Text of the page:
Friday, December 30, 2011

TSP 13: Mary, the Mother of God--Theotokos and Queen Mother

Sunday we celebrate the Solemnity of Mary, the Mother of God (Theotokos). What is the history of this feast? How does our understanding of Mary relate to our understanding of Christ?

In the first half of the show we cover the Nestorian heresy and the Council of Ephesus. We then move on to talk about something that often gets overlooked: the role of the Queen Mother in the ancient Near East and then in the Old Testament (giberah). In particular, we look at royal maternity in the Davidic kingdom. We then turn to see how this forms a possible backdrop for understanding Mary's role in the New Testament--i.e., the Mother of the Son of David.

Below you'll find an outline of some of the items discussed plus more:

Podcast: The Feast of Mary the Mother of God: Theotokos and Queen Mother

The History of the Feast

January 1 today is the "Solemnity" of Mary, the Mother of God (go here for a description of how a "Solemnity" differs from a "Feast Day" or a "Memorial"). Originally, January 1 was celebrated as the "Circumcision of Jesus"--it is the 8th day from Christmas, the day Jewish males are to be circumcised.

Of course, Mary's role as Theotokos was recognized early on (see below). It is celebrated by the Byzantine Church on December 26 Coptic Christians celebrate this feast on January 16. In the West it has been celebrated in different places on different dates (in France=January 18; Spain=December 18). Interestingly, even before the seventh century B.C., the Maternity of Mary was celebrated in Rome during the octave of Christmas!

January 1 was made the Day of Peace by Pope Paul VI. He had the following to say in his encyclical Marialis Cultus (1974):
"This celebration, assigned to January 1 in conformity with the ancient liturgy of the city of Rome, is meant to commemorate the part played by Mary in this mystery of salvation. It is meant also to exalt the singular dignity which this mystery brings to the 'holy Mother . . . through whom we were found worthy . . . to receive the Author of life.' It is likewise a fitting occasion for renewed adoration of the newborn Prince of Peace, for listening once more to the glad tidings of the angels, and for imploring from God, through the Queen of Peace, the supreme gift of peace. For this reason . . . we have instituted the World Day of Peace, an observance that is gaining increasing support and is already bringing forth fruits of peace in the hearts of many." (no. 5)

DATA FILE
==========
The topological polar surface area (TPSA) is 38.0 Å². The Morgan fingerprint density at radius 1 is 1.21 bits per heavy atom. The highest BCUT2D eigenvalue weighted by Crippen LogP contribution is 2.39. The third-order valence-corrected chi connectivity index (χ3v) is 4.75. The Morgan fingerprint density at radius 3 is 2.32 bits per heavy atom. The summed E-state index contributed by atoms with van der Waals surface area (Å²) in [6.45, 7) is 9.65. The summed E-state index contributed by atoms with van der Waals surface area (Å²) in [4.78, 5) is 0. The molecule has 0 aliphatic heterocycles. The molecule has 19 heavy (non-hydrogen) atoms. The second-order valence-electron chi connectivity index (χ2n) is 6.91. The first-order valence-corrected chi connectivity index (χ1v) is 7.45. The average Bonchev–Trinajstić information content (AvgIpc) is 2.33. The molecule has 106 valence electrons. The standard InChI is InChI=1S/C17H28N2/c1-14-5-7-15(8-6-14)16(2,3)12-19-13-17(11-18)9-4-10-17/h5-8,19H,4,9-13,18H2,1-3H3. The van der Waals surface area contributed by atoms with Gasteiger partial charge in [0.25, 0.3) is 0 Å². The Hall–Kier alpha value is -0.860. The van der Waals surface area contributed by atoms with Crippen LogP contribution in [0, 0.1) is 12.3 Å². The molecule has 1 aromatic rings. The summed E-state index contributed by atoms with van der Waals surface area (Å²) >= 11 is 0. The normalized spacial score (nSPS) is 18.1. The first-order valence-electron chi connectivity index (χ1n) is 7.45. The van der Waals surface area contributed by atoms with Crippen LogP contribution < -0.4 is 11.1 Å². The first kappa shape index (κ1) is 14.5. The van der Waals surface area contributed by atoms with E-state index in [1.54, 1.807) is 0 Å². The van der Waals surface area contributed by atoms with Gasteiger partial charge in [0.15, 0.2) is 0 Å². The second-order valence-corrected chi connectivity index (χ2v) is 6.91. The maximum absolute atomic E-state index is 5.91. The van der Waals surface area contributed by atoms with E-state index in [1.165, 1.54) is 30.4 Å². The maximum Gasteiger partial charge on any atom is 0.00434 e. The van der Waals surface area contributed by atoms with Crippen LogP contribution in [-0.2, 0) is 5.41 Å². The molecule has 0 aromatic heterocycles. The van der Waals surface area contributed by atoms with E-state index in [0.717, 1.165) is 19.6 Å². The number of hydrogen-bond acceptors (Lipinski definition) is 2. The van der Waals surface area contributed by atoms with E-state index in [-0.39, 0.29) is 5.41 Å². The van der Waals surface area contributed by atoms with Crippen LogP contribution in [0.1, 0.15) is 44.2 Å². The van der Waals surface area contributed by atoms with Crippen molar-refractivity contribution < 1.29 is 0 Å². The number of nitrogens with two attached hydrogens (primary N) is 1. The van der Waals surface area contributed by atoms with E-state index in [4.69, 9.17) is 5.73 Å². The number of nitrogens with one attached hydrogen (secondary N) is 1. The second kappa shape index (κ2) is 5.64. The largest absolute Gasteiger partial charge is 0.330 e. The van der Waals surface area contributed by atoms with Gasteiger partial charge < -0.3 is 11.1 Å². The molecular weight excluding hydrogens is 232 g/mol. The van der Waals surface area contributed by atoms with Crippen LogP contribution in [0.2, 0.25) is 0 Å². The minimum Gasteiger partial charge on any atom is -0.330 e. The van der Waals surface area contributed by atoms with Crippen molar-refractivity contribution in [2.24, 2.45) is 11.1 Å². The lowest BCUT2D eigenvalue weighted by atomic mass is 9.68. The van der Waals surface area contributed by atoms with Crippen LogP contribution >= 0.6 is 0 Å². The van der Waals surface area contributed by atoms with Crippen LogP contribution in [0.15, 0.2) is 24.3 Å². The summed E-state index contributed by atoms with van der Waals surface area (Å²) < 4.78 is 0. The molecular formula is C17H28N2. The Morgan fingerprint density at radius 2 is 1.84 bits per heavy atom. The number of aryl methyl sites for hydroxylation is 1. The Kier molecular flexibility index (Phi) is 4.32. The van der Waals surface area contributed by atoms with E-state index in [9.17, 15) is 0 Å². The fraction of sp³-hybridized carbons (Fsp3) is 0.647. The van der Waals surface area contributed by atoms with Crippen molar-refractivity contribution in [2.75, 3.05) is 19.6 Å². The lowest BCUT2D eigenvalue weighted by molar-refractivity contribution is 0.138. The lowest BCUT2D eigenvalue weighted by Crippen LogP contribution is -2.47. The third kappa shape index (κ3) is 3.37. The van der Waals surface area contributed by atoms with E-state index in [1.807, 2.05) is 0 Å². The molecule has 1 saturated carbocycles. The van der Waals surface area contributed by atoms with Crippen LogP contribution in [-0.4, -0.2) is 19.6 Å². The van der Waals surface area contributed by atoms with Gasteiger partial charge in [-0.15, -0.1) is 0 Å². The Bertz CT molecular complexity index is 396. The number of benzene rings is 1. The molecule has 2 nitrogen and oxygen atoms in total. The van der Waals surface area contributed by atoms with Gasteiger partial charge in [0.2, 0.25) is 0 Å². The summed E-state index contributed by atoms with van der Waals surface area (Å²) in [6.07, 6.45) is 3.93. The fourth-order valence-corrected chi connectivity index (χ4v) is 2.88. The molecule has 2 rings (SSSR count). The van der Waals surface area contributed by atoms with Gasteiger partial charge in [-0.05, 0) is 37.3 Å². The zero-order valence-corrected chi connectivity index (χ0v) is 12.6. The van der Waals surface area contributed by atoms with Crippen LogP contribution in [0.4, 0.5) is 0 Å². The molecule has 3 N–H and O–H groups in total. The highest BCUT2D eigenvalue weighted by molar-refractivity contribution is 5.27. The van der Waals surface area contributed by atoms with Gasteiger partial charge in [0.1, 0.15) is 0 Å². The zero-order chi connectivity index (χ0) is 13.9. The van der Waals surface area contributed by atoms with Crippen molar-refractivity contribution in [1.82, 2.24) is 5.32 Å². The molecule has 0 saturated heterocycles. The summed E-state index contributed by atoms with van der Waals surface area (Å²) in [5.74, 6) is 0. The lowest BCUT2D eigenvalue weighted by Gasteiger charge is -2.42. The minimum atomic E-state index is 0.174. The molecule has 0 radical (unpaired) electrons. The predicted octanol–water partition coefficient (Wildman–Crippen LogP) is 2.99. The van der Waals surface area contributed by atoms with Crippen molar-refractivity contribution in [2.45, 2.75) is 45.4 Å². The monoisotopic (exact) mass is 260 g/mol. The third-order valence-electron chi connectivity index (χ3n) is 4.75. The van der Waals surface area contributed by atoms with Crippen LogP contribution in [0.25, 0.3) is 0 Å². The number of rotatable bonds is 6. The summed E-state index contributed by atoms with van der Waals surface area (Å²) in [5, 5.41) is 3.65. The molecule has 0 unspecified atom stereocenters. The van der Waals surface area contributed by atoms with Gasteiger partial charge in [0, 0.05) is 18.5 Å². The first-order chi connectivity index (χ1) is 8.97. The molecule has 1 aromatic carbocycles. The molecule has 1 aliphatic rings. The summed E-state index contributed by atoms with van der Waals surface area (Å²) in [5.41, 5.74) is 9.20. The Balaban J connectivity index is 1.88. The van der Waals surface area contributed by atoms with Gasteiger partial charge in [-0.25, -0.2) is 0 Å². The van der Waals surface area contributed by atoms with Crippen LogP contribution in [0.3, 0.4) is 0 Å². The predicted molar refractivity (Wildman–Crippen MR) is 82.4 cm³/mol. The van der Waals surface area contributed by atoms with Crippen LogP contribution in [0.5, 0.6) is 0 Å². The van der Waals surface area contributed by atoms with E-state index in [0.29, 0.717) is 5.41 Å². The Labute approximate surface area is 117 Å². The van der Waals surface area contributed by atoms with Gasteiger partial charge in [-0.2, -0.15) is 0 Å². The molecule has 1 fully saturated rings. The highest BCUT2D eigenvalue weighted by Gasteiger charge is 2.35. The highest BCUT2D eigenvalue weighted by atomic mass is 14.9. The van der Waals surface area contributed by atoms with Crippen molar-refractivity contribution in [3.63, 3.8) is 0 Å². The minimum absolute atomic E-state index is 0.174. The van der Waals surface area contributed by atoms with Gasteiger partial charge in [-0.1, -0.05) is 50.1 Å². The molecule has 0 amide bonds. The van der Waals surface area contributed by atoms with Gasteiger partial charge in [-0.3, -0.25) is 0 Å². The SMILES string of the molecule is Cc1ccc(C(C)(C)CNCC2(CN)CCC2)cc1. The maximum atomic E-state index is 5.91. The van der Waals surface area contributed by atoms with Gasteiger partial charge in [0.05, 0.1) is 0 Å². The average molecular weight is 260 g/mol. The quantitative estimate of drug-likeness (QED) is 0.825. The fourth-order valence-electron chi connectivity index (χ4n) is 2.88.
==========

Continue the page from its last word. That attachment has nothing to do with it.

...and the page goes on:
The Significance of the Marian Doctrines

"What the Catholic faith believes about Mary is based on what it believes about Christ, and what it teaches about Mary illumines in turn its faith in Christ." (Catechism of the Catholic Church 487).

Theotokos: God-Bearer
  1. Mary as the Mother of God (Theotokos)
  2. Long-standing terminology
    • Hippolytus of Rome, Discourse on the End of the World 1 (A.D. 217): “[T]o all generations they [the prophets] have pictured forth the grandest subjects for contemplation and for action. Thus, too, they preached of the advent of God in the flesh to the world, his advent by the spotless and God-bearing (theotokos) Mary in the way of birth and growth, and the manner of his life and conversation with men, and his manifestation by baptism, and the new birth that was to be to all men, and the regeneration by the laver [of baptism].”
    • Peter of Alexandria, The Genuine Acts of Peter of Alexandria (A.D. 305): “They came to the church of the most blessed Mother of God, and ever-virgin Mary. . .”
    • Many other 4th cent. writers! (i.e., Methodius, Cyril of Jerusalem, Ephraim, Athanasius, Epiphanius, Ambrose, Gregory of Nazianzen, Jerome. See Mark Shea, Mary, Mother of the Son (3 vols; El Cajon: Catholic Answers, 2009), 2:20–23.
  1. Nestorius Made Patriarch of Constantinople (428)
  2. Pro-Nicaean Bishop: Expelled Arians and other heretics; affirmed divinity of Christ!
  3. 429: preaches against Theotokos (Mary is “Mother of Christ”, not “Mother of God”)
Nestorius' Views on Mary
  1. Mary is not Theotokos (God-bearer) but Christotokos (Christ-bearer)
  2. Theotokos makes Mary sound like a goddess
  3. The Bible never uses the term “mother of God”
Nestorian View of Incarnation
  1. Incarnation: Divine Son of God was united to the human person Jesus
  2. The man Jesus Christ was the temple of the Divine Son of God
  3. Incarnation not union of two natures; Jesus and the Son are essentially two persons
  4. Desire to separate divinity from humanity
Council of Ephesus (431)
  1. Mary is not just mother of Jesus’ human nature
  2. Mary is the Mother of the Person of the Son
  3. The Son is one person with two natures―one human one divine
Nestorianism condemned
  1. Downplays truth of Christ: Jesus is God
  2. Mary is his Mother, ergo, the “Mother of God”
  3. Downplays Christ’s humanity
  4. Marian doctrine meant to preserve Christological truth; Mary is not a goddess!
The Importance of the Queen Mother in the ANE*
  1. Typical in ANE context (vs. wife of the king)**
  2. Due to polygamy***
  3. Ancient Institution****
  4. e.g., Persia: Queen [Mother’s ] advice at the writing on the wall (Daniel 5:10–12)*****
The Queen Mother in Israel
  1. Title melek only given to king
  2. Term used: giberah (“mistress,” “great lady”) (fem. of gebhir: “lord”, “master”)
  3. Never used for a “wife”
  4. Corresponds to adon (adonai)*****
  5. Associated with crown and throne (see Jer 13:18 below)
Passages of Interest 

“[Asa] also removed Maacah his mother from being queen mother because she had an abominable image made for Asherah. . .” (1 Kgs 15:13)

“Even Maacah, his mother, King Asa removed from being queen mother because she had made an abominable image for Asherah.” (2 Chr 15:16)